The relationship between Yusef Komunyakaa, Walt Whitman, and war is simple at an initial glance, but becomes more in depth as you look further in to the specifics of their individual experiences. Komunyakaa has experience as a participant of war, one that he pictures for his readers in Dien Cai Dau. His experiences as a soldier in the Vietnam war have a profound effect on him ,as much as Walt Whitman’s experiences as a wound-dresser in the Civil War. Whitman’s Drum Taps would be the most obvious predecessor of Komunyakaa’s Dien Cai Dau. I would like to create a meshed view on both of these poets in reference to their experiences in war and how these experiences made an impact and a showing in their writing.
The relationship between Komunyakaa, Whitman, and war is an interesting one because of the differing experiences of war they both had, in time and what the did in their respective wars. Also, the influence of Whitman on Komunyakaa that is apparent in his poem “Kosmos,” and the many essays Komunyakaa has written on differing subjects that reference Whitman. Komunyakaa seems to view Whitman as an erring figure, but one that lessons can be learned from. The influence of war is a personal one for both men, and it shows in their writing.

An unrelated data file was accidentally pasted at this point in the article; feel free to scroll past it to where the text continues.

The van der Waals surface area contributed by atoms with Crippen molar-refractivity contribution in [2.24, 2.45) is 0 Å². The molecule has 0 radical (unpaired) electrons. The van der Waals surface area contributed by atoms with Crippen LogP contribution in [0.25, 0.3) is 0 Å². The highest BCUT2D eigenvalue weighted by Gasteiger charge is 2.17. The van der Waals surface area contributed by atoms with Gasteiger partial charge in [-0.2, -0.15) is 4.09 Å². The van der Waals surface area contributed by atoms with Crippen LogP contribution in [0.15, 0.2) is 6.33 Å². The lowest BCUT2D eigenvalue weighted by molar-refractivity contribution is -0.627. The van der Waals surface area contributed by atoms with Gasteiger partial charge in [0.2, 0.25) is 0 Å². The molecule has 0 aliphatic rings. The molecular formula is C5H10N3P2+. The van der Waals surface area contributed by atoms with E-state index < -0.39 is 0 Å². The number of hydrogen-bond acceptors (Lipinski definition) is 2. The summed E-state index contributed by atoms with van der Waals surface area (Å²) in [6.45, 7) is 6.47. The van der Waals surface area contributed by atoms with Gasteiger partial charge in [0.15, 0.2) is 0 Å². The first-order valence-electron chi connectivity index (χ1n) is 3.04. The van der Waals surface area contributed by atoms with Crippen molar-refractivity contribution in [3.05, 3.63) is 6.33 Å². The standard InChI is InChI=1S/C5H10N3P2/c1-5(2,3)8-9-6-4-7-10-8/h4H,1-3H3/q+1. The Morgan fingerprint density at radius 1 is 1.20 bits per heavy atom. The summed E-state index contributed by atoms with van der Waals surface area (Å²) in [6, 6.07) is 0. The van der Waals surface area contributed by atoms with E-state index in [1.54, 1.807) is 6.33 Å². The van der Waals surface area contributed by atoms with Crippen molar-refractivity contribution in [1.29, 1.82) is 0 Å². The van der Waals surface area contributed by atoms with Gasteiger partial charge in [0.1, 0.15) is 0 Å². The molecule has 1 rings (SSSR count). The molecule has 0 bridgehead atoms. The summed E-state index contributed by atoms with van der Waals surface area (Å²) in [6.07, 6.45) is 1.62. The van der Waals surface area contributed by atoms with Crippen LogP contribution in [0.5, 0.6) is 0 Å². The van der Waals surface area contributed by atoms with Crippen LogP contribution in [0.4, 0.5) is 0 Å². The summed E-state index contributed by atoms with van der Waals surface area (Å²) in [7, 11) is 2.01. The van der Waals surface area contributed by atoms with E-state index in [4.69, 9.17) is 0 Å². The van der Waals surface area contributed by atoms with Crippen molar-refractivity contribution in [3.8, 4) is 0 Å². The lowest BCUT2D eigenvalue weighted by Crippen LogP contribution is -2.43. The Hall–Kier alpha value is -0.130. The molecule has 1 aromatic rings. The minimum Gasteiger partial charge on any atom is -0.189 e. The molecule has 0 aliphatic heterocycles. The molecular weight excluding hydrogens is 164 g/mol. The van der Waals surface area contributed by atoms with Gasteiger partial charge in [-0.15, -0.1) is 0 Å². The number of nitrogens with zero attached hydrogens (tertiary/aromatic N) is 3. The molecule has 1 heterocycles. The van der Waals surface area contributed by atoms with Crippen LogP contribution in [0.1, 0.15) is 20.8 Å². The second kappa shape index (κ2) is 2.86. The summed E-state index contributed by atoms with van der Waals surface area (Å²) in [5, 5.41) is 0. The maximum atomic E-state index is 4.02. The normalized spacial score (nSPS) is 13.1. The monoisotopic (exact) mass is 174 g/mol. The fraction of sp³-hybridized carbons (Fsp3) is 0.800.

How war happens and how it affects the men and women that participate in it, in the different ways that they do is important though sometimes difficult to understand. They seem like such disparate writers and it seems interesting that Komunyakaa repeatedly references Whitman in his scholarly writing, but he must see something in the man that he deems worth acknowledging and appreciating. I’m delving further into what makes the draw of Whitman and the play between the experiences of war with both Whitman and Komunyakaa an interesting and worthy relationship.